Under Review: Sons & Daughters – Mirror Mirror

There’s an instrument you won’t find listed on the liner notes of Mirror Mirror, the fourth album by Glasgow’s Sons & Daughters: tension. My guess is that the pervasive sense of dread that hangs over the album cannot be attributed to any one member, so they should really all receive credit. Unlike its immediate predecessor, This Gift, Mirror Mirror is a skeletal and difficult record. As This Gift employed a sleazy ‘60s tone, Mirror Mirror’s pace rarely escalates to anything faster than a crawl. Though Adele Bethel remains the definite leader of the band, guitarist Scott Paterson’s vocal presence is much heavier than on previous outings. The pair doesn’t exactly harmonize, but they do trade off lines and double each other’s voices for a few key choruses. For those aching to hear the band continue the style of This Gift, only “Rose Red” approaches that album’s more playful atmosphere. The rest of the album is almost frustratingly spacious. Opener “Silver Spell” sounds like tracks from the sessions were clipped out before the final cut, and “Ink Free” puts radio static and typewriter clicks to rhythmic use.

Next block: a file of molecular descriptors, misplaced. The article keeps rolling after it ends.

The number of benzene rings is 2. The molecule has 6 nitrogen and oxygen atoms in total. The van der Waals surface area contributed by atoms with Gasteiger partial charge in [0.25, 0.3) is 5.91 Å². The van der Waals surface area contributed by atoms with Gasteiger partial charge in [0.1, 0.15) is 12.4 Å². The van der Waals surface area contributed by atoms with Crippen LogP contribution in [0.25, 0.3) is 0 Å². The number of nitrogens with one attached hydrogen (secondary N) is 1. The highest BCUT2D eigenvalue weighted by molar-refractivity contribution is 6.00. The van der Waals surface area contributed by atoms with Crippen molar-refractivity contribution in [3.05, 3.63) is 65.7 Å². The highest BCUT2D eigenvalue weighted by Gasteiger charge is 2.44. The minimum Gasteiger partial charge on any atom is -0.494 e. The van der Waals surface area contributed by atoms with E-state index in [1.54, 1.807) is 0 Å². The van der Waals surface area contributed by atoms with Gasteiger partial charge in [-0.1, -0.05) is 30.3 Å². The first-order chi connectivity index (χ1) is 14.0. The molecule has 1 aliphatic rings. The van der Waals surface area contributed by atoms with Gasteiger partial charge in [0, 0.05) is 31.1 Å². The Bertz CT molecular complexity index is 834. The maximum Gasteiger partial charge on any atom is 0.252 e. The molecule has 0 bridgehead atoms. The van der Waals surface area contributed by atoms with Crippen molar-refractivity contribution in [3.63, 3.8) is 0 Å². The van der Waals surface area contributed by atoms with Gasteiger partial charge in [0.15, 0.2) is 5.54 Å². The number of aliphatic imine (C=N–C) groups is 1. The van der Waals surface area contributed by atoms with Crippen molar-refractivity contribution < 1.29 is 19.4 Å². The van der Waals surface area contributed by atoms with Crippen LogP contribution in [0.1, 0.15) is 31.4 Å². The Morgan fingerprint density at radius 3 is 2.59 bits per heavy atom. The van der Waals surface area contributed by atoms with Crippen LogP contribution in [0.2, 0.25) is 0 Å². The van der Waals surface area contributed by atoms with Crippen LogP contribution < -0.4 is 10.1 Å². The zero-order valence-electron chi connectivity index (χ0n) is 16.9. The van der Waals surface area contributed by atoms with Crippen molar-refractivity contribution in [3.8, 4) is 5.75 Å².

Sons & Daughters haven’t really amassed anything more than a devoted cult following (outside their home country, that is). Mirror Mirror sounds a bit like an attempt to lure some of The Kills’ fans into Sons & Daughters’ camp. Bethel and Paterson’s interplay sounds more like Alison Mosshardt and Jamie Hince’s than ever before, and the sparse soundscapes on songs like “Bee Song” recall a more fragile take on The Kills’ gritty garage rock. With Mirror Mirror, Sons & Daughters have let some of the great promise they showed the last time around slip through their fingers. They remain an interesting group worth paying attention to, but the new compositions are more alienating and off-putting than alluring. Mirror Mirror sounds like the kind of album that Sons & Daughters would’ve made before their breakthrough, not after; and they’re not yet at a point where a ‘return to form’ is a welcome thing. If their aim is to change with each album, then all the more power to them. Even with that ambition, though, it’s hard to ignore that Mirror Mirror simply doesn’t work very well.


~ by E. on July 6, 2011.

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